Misplaced Outrage

November 11, 2014

by Dan Ward

I’ve written many times about free speech issues, and have shared concern here about Justice Department intrusions on the freedom of the press.

That said, I’m having a hard time defending the Associated Press in its latest dispute with the FBI.

In 2007, a 15-year-old in Washington state was making bomb threats and directing cyber attacks at a Seattle high school, and the FBI was having a difficult time tracking him down.

Having profiled the suspect as a narcissist, an FBI agent communicated online with him, posing as an AP reporter to ask if he would be willing to draft an article about the threats. The request included a link to a fake AP story that included tracking software, which led agents to the suspect.

The AP calls this an “unacceptable” action that “belittles the value of free press rights” and “corrodes … our independence from government control.” Huh?

As the FBI director points out, deception is a tool of law enforcement, and the only person interacting with the fake AP reporter or reading the fake AP story was a suspect threatening the bombing of a school.

Journalists have plenty of reasons to be unhappy with the Justice Department. But they should save their outrage for genuine violations of the public trust.

Censorship is a Good Thing

August 11, 2010

By John Marini

As a strong supporter of Americans’ First Amendment right to free speech, I must confess that I am also a big proponent of censorship. In fact, I practice it every day.

Before you think I have been diagnosed with bipolar disorder, let me explain. I have never written to the school board asking them to take a book out of the classroom, although I wish math books were banned when I was growing up. What I mean is being selective with words, which I believe are very powerful.

As the father of two young children, I exercise censorship while reading to my children. Not only in the books I choose, but in the way I read them. Occasionally, I will come across a word that is no longer used in today’s vernacular, at least not in the same context, like the word queer. It’s used often in the wonderful book “The Boxcar Children,” which was written in 1942. When I first came across it, I told my 7-year-old son the meaning of the word and then every time I came across it again I substituted the word strange – partly because the word queer is now a slang reference to being gay (which is another word that doesn’t mean what it once did), and partly because it’s seldom used in today’s vocabulary.

I may also see a word I don’t want my children saying, like the word stupid. I happen to think it’s a particularly strong, derogatory word; I don’t say around my kids and I don’t want to hear coming from their mouths. When I recently came across it reading to my 4-year-old daughter, I automatically changed it to silly.

As a communications professional at Curley & Pynn, I have to choose the words I use very carefully because they can have a big impact on how a client is perceived. That’s why I employ self-censorship in what I write on a daily basis. Chances are you do too.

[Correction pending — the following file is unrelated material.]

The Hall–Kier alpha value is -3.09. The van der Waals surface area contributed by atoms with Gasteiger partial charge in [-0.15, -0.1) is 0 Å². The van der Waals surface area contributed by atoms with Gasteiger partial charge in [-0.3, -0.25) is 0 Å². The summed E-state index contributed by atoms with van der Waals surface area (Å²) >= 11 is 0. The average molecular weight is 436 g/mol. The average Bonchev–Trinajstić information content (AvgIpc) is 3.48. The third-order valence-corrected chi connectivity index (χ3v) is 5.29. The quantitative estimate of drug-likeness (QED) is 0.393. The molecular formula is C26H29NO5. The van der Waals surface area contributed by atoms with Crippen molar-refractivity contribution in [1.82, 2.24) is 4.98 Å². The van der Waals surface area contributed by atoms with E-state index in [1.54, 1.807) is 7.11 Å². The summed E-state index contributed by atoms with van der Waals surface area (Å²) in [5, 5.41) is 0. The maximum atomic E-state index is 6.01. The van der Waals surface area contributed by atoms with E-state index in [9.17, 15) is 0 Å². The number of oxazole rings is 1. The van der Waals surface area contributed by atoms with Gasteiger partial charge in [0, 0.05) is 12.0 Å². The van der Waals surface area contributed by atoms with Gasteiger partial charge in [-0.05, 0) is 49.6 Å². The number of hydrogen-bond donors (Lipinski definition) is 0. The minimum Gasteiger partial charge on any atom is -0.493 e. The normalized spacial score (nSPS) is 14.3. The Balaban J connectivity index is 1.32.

Think of this post the next time you hear of someone accused of censorship. While the First Amendment protects your right to say they are stupid or their thinking is queer, it may not be true.

The Power of Free – Part II

January 29, 2010

by Dan Ward

Roger Pynn wrote about the Power of Free … how the word “free” is a strong driver of consumer action.

I want to write about the power of Free from another angle … our rights, as individuals and as businesses or associations, to Free Speech.

The Jan. 21 Supreme Court decision striking down portions of the McCain-Feingold Act has been roundly criticized, because it will open the door to increased spending by corporations on political campaigns.

My response?  Deal with it.

The First Amendment is not meant to be convenient.  At times it can be annoying, unpopular, and even disturbing.  But it lays out essential freedoms that help to define who we are as a country.

Many pundits, media organizations and legislators are claiming that businesses do not and should not have the same rights to free speech as ordinary citizens.  I’m not buying it.

“Congress shall make no law … abridging the freedom of speech, or of the press …”

That is not followed by “*this freedom applies only to individuals, and not to businesses, associations, unions or clubs.”  The framers were sparse with their words for a reason.  The freedom of speech is meant to be expansive, not restrictive.

Some are saying that the increased power of corporations to use their wallets to gain air time will drown out the voices of ordinary citizens.  But we as citizens have a powerful right unavailable to any corporation. 

We have the right to a vote … and when we take the time to learn about issues and candidates rather than basing our decisions solely on ad buys and sound bites, nothing speaks louder.

%d bloggers like this: